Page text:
Structural and functional characteristics of epiphyton and epipelon in relation to their distribution in Lake Vechten

  • Herman J. Gons
Part of the Developments in Hydrobiology book series (DIHY, volume 11)


Epiphyton and epipelon were quantitatively collected, respectively, from the submerged macrophytes and the sandy lake bottom of Lake Vechten (The Netherlands). On a weight basis, epiphyton was maximal in autumn and epipelon in summer. In winter the chemical composition of epiphyton and epipelon was similar. In summer the epiphyton had on a unit weight basis more organic matter and carbonate, and had per unit organic matter a higher algal number, nitrogen and energy content than the epipelon. Algae predominating the epiphyton were filamentous greens and pennate diatoms; those in the epipelon were pennate diatoms and blue-green algae. In both cases, species known to frequent the phytoplankton were abundant. The diatoms were quantified using paper chromatographic pigment analyses. Both the epiphyton and the epipelon exhibited maximal photosynthesis in mid summer. That light was generally the limiting factor was evident from periphyton developed on artificial substrates. This periphyton differed widely in its composition from that on the natural substrates, mainly because the latter collected much more sedimenting matter.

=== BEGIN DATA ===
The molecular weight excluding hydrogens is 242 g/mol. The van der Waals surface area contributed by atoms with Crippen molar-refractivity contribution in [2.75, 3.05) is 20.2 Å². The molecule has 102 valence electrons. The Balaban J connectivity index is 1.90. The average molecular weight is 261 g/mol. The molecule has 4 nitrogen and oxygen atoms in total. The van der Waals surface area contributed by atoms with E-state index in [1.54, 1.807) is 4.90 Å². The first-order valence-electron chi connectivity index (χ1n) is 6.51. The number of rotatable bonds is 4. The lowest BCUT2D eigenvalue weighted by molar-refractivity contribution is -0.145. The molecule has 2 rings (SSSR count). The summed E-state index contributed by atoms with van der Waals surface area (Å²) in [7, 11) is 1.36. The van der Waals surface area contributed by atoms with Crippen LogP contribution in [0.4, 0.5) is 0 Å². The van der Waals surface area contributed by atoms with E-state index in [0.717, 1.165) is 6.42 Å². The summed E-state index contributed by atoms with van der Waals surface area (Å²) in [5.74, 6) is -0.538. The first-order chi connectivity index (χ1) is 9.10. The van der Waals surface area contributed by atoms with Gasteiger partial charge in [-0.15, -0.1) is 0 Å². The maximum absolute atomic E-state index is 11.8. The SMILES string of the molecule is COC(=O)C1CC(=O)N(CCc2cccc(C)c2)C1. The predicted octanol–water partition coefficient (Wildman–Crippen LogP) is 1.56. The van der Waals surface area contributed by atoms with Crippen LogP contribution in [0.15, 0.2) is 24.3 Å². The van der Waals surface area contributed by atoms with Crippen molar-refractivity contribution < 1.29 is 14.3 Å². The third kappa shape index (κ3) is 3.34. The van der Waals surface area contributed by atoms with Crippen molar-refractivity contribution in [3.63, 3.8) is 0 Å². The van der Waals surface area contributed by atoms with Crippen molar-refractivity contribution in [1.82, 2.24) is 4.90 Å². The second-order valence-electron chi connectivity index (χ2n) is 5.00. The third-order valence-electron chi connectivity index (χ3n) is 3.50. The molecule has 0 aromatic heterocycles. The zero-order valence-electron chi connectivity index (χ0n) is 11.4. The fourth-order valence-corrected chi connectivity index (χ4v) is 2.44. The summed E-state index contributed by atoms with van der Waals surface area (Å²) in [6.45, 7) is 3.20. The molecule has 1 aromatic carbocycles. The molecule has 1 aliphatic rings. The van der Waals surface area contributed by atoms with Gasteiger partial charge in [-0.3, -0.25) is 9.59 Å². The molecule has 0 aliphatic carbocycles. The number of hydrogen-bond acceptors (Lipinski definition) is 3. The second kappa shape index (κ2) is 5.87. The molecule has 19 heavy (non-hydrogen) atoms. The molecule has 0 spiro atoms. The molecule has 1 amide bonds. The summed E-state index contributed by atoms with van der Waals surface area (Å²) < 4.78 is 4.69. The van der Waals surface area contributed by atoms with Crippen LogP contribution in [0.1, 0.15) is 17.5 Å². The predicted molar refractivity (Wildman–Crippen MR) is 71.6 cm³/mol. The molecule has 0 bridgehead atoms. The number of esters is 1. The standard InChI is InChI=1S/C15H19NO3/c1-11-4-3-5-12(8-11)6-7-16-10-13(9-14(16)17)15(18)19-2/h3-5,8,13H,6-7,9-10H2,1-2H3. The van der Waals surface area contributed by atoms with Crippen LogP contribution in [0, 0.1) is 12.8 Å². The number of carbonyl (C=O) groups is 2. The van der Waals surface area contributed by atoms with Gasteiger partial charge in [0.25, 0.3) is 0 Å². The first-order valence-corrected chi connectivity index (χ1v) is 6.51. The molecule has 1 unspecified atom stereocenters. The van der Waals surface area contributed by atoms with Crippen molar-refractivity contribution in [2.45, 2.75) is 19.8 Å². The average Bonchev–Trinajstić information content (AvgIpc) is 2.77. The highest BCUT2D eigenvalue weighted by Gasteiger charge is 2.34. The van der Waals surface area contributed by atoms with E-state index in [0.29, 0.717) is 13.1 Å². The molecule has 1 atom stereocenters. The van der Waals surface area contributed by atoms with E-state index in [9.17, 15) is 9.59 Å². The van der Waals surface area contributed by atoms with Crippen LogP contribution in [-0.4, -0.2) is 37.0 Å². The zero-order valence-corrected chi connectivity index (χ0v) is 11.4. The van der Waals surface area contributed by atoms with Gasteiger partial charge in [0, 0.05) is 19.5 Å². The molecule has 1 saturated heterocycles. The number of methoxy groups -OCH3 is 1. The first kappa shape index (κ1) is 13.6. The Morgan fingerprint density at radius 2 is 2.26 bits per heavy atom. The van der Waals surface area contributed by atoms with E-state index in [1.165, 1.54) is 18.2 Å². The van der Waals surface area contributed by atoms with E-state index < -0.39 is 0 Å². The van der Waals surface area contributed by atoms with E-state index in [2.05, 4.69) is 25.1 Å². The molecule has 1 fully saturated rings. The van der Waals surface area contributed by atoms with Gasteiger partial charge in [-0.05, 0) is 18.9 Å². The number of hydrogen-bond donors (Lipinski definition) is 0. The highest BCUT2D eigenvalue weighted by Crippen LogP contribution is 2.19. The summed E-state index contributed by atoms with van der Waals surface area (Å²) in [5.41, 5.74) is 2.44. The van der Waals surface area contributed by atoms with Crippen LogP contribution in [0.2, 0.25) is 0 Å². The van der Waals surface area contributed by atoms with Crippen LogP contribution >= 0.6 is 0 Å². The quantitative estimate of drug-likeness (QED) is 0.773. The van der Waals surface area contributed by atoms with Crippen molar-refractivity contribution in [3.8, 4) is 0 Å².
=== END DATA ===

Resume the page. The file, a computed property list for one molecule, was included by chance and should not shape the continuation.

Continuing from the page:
In dense Ceratophyllum stands light was severely attenuated and the significant gradients in oxygen and pH were caused by the differences with depth in the proportions of photosynthesis and respiration. The oxygen content and pH at the bottom decreased owing to epipelic respiration. The epiphytic composition depended greatly on the degree of light attenuation. The epiphytic and epipelic respiration, except during part of the early summer, exceeded photosynthesis on a 24 h basis; this included the macrophytic photosynthesis during the time the vegetation was maximally developed. During the growing season import of organic matter, i.e. deposited seston, greatly exceeded that due to the photosynthetic production. After the summer maximum, the epipelon decreased faster than predicted from its oxygen exchange. It was concluded that sedimentation and resuspension determined mainly the changes in epiphyton and epipelon. Especially when covered with vegetation, the lower littoral of Lake Vechten plays a large part in the aerobic decomposition of sestonic organic matter.


periphyton submerged macrophytes sediment artificial substrates oxygen exchange production decomposition sedimentation 


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Copyright information

© Dr W. Junk Publishers, The Hague 1982

Authors and Affiliations

  • Herman J. Gons
    • 1
  1. 1.‘Vijverhof’ LaboratoryLimnological InstituteNieuwersluisThe Netherlands

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